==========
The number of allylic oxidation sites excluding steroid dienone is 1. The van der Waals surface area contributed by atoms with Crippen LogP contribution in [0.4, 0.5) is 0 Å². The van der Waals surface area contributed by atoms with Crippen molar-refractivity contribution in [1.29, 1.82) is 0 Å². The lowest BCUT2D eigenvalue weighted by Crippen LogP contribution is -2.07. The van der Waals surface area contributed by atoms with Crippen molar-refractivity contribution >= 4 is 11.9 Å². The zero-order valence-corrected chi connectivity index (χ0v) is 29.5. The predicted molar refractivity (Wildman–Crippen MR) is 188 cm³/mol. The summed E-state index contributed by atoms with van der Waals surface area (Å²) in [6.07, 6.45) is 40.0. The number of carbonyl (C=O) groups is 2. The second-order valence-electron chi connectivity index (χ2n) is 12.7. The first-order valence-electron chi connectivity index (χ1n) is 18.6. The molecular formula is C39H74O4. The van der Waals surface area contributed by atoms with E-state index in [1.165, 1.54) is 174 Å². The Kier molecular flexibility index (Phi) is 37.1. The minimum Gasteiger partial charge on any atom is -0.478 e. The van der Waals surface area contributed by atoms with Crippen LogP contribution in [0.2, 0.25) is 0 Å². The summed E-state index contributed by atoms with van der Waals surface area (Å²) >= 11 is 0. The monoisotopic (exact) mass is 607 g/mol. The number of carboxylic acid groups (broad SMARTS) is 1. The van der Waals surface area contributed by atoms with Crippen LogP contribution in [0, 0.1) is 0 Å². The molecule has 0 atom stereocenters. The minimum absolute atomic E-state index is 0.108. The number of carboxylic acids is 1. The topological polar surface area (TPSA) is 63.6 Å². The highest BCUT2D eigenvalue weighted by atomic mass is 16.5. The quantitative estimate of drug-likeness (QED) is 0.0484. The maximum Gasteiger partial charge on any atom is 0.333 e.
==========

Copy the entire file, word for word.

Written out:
The number of allylic oxidation sites excluding steroid dienone is 1. The van der Waals surface area contributed by atoms with Crippen LogP contribution in [0.4, 0.5) is 0 Å². The van der Waals surface area contributed by atoms with Crippen molar-refractivity contribution in [1.29, 1.82) is 0 Å². The lowest BCUT2D eigenvalue weighted by Crippen LogP contribution is -2.07. The van der Waals surface area contributed by atoms with Crippen molar-refractivity contribution >= 4 is 11.9 Å². The zero-order valence-corrected chi connectivity index (χ0v) is 29.5. The predicted molar refractivity (Wildman–Crippen MR) is 188 cm³/mol. The summed E-state index contributed by atoms with van der Waals surface area (Å²) in [6.07, 6.45) is 40.0. The number of carbonyl (C=O) groups is 2. The second-order valence-electron chi connectivity index (χ2n) is 12.7. The first-order valence-electron chi connectivity index (χ1n) is 18.6. The molecular formula is C39H74O4. The van der Waals surface area contributed by atoms with E-state index in [1.165, 1.54) is 174 Å². The Kier molecular flexibility index (Phi) is 37.1. The minimum Gasteiger partial charge on any atom is -0.478 e. The van der Waals surface area contributed by atoms with Crippen LogP contribution in [0.2, 0.25) is 0 Å². The summed E-state index contributed by atoms with van der Waals surface area (Å²) >= 11 is 0. The monoisotopic (exact) mass is 607 g/mol. The number of carboxylic acid groups (broad SMARTS) is 1. The van der Waals surface area contributed by atoms with Crippen LogP contribution in [0, 0.1) is 0 Å². The molecule has 0 atom stereocenters. The minimum absolute atomic E-state index is 0.108. The number of carboxylic acids is 1. The topological polar surface area (TPSA) is 63.6 Å². The highest BCUT2D eigenvalue weighted by atomic mass is 16.5. The quantitative estimate of drug-likeness (QED) is 0.0484. The maximum Gasteiger partial charge on any atom is 0.333 e.